Managing new ventures usually takes on a different style from the “norm” and is often neglected. Often, certain aspects of employee motivation and control are not well planned thus leading to unsatisfied employees and an overall tensed working environment.
This phenomenon could be highly visible in your average office and even more noticeable in social media based companies, especially those with nothing but a virtual existence, where face-to-face communication with staff is rare and short-lived.
Therefore, from previous personal negative experiences in this regard, I would like to invite managers and employees working in social media to review my ideas of the top 10 ways to managing social media staff effectively.
1. Always keep a room for face-to-face communication:
It is always essential, even more so crucial, to keep room for face-to-face communication when working with social media whenever possible. By that, I don’t just mean regular meetings, I also mean Skype video conversations for those who are incapable of conducting offline meetings due to geographical locations or otherwise.
2. Remember not to neglect personal and cultural differences:
Your staff will, more than often, be diversified; having different backgrounds, aspirations, perceptions and so on. Keep that in mind when you contact them for a certain task or requirement you need them to fulfill, considering that e-mails are highly mistaken for having an aggressive tone and other factors as such.
3. Doubt your staff yet trust them!
I know this probably sounds weird to you so allow me to explain… To trust anyone is usually hard as is and to trust an employee must be even harder to achieve. However, if you expect your employees to be productive, you need to place and demonstrate a certain level of trust in their work and abilities.
4. Control your staff but don’t choke them!
Controlling what your employees say and do online is a tedious task. I totally agree. Nonetheless, in order to allow creativity to flow through the work your employees hand in, you need to give them space; “loosen the leash” a bit!
5. Converse with staff about new tasks:
If you’re aiming to keep your staff motivated, whenever possible, converse with them about any new task you are planning to set them on. Almost everyone is resistant to change in one way or another. You should keep that in mind when constructing different tasks for them to carry out.
6. Listen to your staff’s complaints and worries:
Just like the case is in any office or working environment, your social media staff also have complaints, worries and concerns, which may be obstacles to them performing at full potential. Make time to listen and try to help, if at all possible.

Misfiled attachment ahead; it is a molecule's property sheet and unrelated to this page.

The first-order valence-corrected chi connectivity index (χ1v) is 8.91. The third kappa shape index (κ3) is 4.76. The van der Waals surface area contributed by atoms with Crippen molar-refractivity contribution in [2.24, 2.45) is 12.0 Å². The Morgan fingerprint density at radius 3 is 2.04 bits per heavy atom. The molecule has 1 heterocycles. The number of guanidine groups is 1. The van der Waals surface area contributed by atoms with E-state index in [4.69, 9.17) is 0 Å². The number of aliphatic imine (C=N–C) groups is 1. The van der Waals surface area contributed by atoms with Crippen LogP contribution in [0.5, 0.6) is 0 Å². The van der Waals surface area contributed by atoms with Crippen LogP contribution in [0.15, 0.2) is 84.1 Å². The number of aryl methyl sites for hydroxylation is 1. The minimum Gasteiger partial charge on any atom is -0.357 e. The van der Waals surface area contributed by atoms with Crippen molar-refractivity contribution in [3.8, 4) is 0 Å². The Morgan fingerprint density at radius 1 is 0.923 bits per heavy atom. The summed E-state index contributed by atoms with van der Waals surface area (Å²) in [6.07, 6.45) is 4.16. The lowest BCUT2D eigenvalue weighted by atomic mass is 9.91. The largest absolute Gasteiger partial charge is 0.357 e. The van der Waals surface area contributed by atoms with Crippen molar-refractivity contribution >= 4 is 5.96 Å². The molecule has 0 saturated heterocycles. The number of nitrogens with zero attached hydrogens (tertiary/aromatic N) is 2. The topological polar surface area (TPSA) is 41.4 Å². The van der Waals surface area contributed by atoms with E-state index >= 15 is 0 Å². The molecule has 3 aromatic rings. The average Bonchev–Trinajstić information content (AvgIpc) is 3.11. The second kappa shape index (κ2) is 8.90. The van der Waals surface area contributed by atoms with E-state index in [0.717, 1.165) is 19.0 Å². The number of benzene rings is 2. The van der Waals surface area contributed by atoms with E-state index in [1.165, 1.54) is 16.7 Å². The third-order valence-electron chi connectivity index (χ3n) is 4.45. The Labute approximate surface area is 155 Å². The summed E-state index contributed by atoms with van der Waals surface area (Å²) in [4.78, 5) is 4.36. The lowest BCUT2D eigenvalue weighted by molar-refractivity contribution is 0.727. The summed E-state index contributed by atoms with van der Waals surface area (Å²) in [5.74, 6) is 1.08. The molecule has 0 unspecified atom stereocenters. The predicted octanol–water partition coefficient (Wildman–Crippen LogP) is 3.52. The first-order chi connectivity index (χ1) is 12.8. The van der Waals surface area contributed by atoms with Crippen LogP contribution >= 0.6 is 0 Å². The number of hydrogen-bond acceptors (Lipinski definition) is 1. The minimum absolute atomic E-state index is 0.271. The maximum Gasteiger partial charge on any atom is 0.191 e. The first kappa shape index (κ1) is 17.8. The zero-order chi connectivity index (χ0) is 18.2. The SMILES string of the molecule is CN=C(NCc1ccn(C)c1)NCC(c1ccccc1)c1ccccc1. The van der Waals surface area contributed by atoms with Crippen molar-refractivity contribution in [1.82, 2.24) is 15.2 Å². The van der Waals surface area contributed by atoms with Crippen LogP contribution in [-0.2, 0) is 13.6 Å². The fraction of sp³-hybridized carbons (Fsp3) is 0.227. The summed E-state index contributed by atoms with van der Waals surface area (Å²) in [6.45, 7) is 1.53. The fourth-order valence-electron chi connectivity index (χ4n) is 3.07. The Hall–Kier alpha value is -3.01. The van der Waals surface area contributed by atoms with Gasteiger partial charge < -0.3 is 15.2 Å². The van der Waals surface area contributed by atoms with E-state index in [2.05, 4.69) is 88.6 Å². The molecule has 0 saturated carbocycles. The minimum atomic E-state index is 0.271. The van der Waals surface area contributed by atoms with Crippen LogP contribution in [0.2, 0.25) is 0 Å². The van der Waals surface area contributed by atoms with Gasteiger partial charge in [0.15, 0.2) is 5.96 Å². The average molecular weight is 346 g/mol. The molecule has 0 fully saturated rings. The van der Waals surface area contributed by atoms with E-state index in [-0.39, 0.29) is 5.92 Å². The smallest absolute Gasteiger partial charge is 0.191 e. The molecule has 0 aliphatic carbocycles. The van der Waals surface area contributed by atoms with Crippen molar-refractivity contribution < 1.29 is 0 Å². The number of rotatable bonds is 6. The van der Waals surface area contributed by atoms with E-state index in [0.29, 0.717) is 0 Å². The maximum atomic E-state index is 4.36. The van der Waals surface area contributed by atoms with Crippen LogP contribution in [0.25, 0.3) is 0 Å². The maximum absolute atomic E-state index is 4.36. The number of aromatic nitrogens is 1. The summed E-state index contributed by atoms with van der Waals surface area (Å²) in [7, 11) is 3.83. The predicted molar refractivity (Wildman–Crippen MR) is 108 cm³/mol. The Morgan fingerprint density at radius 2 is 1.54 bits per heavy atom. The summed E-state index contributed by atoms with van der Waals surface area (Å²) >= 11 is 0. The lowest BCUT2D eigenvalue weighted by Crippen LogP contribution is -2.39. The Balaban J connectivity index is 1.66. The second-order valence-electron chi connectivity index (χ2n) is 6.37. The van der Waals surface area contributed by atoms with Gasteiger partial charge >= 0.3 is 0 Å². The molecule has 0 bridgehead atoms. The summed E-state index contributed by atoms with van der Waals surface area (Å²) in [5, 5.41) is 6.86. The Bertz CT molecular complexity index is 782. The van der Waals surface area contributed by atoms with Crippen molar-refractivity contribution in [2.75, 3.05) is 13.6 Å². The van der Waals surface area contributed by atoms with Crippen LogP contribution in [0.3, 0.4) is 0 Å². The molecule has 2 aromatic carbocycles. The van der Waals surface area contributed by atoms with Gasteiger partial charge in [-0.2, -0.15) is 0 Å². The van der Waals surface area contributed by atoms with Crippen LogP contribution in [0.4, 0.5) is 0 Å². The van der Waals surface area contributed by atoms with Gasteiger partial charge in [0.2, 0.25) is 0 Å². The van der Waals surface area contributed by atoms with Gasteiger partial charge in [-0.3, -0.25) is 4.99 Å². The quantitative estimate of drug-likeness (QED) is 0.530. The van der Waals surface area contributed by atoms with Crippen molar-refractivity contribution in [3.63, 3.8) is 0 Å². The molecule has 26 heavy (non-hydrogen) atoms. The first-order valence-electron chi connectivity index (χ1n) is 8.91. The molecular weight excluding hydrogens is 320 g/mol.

7. Encourage your staff to share their own ideas and suggestions:
You hired your staff because you know they have an added value to offer to your business venture. Therefore, and within effective brainstorming sessions, encourage them to share this added-value with you and help them feel more responsible by having them “own” the work they are doing. Give them credit.
8. Promote marriage between the old and new:
Whenever you are opting to have your staff adapt to a new idea or system of yours, try to always merge the old way with the new one. You need your staff to be comfortable with the changes in order to embrace them. They need to hear you rationalization behind a switch from Twitter to Hootsuite for example!
9. Acknowledge extra effort and hours spent on social media sites:
If not borderline addiction, any extra hours spent, by your staff promoting your company, should be acknowledged. Monetary rewards are rarely what your staff would be looking for. It’s the intangible appraisals they will be looking forward to – an online course for example.
10. Believe it: Sometimes, your staff does know better!
Complacency is a world wide disease, especially when it comes to management. More than often, managers will think they “know it all”. And here’s is where they go wrong! Your staff sometimes knows better as a result of previous working experience, interests or maybe even amount of research spent. Embrace and grow their knowledge.
When it comes to a company’s reputation, what’s said on social media sites can be much more damaging. Take the Domino’s debacle last April.
Finally, do you have any more advice you think you have for managers and employees roaming the social media arena? And do you agree with the points I have stressed throughout the post?
Looking forward to reading your feedback down below :)